In travel-industry jargon, the year is divided into three seasons: peak season (roughly mid-June through August), shoulder season (April through mid-June and September through October), and off-season (November through March). Each has its pros and cons.
Except for the crowds and high temperatures, summer is a great time to travel. The sunny weather, long days, and exuberant nightlife turn Europe into a powerful magnet. Here are a few tips to minimize the crowds and help keep your cool:
Seek out places with no promotional budgets. Keep in mind that accessibility and promotional budgets determine a place’s fame and popularity just as much as its worthiness as a tourist attraction. For example, Geneva is big and famous with nothing special to offer the visitor. The beaches of Greece’s Peloponnesian Peninsula enjoy the same weather and water as the highly promoted isles of Santorini and Ios, but are out of the way, under promoted, and wonderfully deserted.
Hit the back streets. Many people energetically jockey themselves into the most crowded square of the most crowded city in the most crowded month (St. Mark’s Square, Venice, July) and then complain about the crowds. You could be in Venice in July and walk six blocks behind St. Mark’s Basilica, step into a cafe, and be greeted by Venetians who act as though they’ve never seen a tourist.
See how the locals live. Residential neighborhoods rarely see a tourist. In Florence, for instance, most tourists stick to the small section of the city covered by the ubiquitous tourist maps. Wander beyond that, and you’ll dance with the locals or play street soccer with the neighborhood gang.
Plan your museum sightseeing carefully. Avoid museums on their monthly free days, when they’re most crowded. Being that many Parisian museums are closed on Tuesday, nearby Versailles is open, and predictably crowded. So, it follows that Parisian museums are especially crowded on Monday and Wednesday. For some top museums, you can reserve your visit in advance to avoid the lines entirely.
Be aware of the exceptions. Although Europe’s tourist crowds can generally be plotted on a bell-shaped curve, peaking in July and August, there are odd glitches. For instance, Paris is relatively empty in July and August, but packed full in June (conventions) and September (trade shows). In much of Europe (especially Italy and France), cities are partially shut down in July and August, when local urbanites take their beach breaks. You’ll hear that these are terrible times to travel, but it’s really no big deal. Tourists are basically unaffected by Europe’s mass holidays.
For many, “shoulder season” generally April through mid-June, September, and October combines the advantages of both peak-season and off-season travel. In shoulder season, you’ll enjoy decent weather, long-enough daylight, fewer crowds, and a local tourist industry that is still eager to please and entertain.
Every summer, Europe greets a stampede of sightseers. Before jumping into the peak-season pig pile, consider a trip during the off-season generally November through March.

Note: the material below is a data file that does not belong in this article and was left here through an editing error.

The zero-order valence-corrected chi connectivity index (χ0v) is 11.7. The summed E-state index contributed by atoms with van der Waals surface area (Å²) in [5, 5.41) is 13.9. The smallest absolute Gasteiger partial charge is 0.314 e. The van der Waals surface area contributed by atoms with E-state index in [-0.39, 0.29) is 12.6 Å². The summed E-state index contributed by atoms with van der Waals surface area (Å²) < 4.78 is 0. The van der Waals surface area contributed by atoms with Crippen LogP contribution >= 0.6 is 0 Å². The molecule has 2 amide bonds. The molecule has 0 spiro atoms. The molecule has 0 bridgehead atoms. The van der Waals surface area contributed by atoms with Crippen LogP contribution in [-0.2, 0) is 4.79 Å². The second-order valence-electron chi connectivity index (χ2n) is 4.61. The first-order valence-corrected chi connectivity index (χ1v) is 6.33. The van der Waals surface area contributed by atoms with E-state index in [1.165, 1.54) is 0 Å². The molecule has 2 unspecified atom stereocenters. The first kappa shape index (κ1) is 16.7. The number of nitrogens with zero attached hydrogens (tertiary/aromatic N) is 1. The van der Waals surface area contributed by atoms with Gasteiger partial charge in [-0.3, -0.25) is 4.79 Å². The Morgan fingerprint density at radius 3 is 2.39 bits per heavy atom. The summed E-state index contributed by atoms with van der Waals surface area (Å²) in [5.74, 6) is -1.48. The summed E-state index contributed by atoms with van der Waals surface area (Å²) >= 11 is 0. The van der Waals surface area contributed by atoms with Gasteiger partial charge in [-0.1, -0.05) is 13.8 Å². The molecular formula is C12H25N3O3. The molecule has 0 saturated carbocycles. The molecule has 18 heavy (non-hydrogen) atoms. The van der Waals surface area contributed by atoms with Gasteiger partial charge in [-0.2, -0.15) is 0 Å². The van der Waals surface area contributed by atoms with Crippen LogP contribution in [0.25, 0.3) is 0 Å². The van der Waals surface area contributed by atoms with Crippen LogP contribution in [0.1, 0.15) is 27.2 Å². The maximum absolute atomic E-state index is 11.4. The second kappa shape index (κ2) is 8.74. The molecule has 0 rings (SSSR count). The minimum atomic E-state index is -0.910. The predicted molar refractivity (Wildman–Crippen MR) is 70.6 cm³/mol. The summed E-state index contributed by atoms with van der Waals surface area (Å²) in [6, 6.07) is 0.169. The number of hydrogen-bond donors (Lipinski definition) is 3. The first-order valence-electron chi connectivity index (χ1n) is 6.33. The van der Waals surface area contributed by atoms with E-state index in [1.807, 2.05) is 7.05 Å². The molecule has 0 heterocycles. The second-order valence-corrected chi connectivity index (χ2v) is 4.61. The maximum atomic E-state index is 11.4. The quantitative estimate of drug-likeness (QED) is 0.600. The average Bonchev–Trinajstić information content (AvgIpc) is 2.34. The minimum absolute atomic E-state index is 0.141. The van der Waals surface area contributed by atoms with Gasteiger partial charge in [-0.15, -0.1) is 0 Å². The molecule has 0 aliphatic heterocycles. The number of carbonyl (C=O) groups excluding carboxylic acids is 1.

The advantages of off-season travel are many. Off-season airfares are often hundreds of dollars cheaper. With fewer crowds in Europe, you’ll sleep cheaper. Many fine hotels drop their prices, and budget hotels will have plenty of vacancies. Off-season adventurers loiter all alone through Leonardo da Vinci’s home, ponder in Rome’s Forum undisturbed, and kick up sand on virgin Adriatic beaches. Off-season adventurers enjoy step-right-up service at banks and tourist offices and experience a more European Europe.
But winter travel has its drawbacks. Because much of Europe is at Canadian latitudes, the days are short. It’s dark by 5:00 p.m. The weather can be miserable cold, windy, and drizzly and then turn worse. Off-season hours are limited. Some sights close down entirely, and most operate on shorter schedules, with darkness often determining the closing time. Winter sightseeing is fine in big cities, which bustle year-round. However, it’s more frustrating in small tourist towns, which often shut down entirely.
To thrive in the winter, you’ll need to get the most out of your limited daylight hours. Start early and eat a quick lunch. Tourist offices close early and opening times are less predictable, so call ahead to double-check hours and confirm your plans. In the winter, most hotels are empty and charge less. To save some money, arrive late, notice how many open rooms they have (keys on the rack). Let them know you’re a hosteler (student, senior, artist, etc.) with a particular price limit, and bargain from there. Regardless of when you go, if your objective is to “meet the people,” you’ll find Europe filled with them 365 days a year.
Rick Steves (www.ricksteves.com) writes European travel guidebooks and hosts travel shows on public television and public radio. Email him at email@example.com, or write to him c/o P.O. Box 2009, Edmonds, WA 98020. Rick grew up in Edmonds, Washington and studied at the University of Washington where he received degrees in Business Administration and European History. But his real education came in Europe since 1973 he’s spent 120 days a year in Europe. Spending one third of his adult life living out of a suitcase in Europe has shaped his thinking. Today he employs 80 people at his Europe Through the Back Door headquarters in Edmonds where he produces 30 guidebooks on European travel, the most popular travel series in America on public television, a weekly hour-long national public radio show, and a weekly column syndicated by the Chicago Tribune. Rick and his wife Anne have traveled each of the last 22 years with their two kids, Andy and Jackie.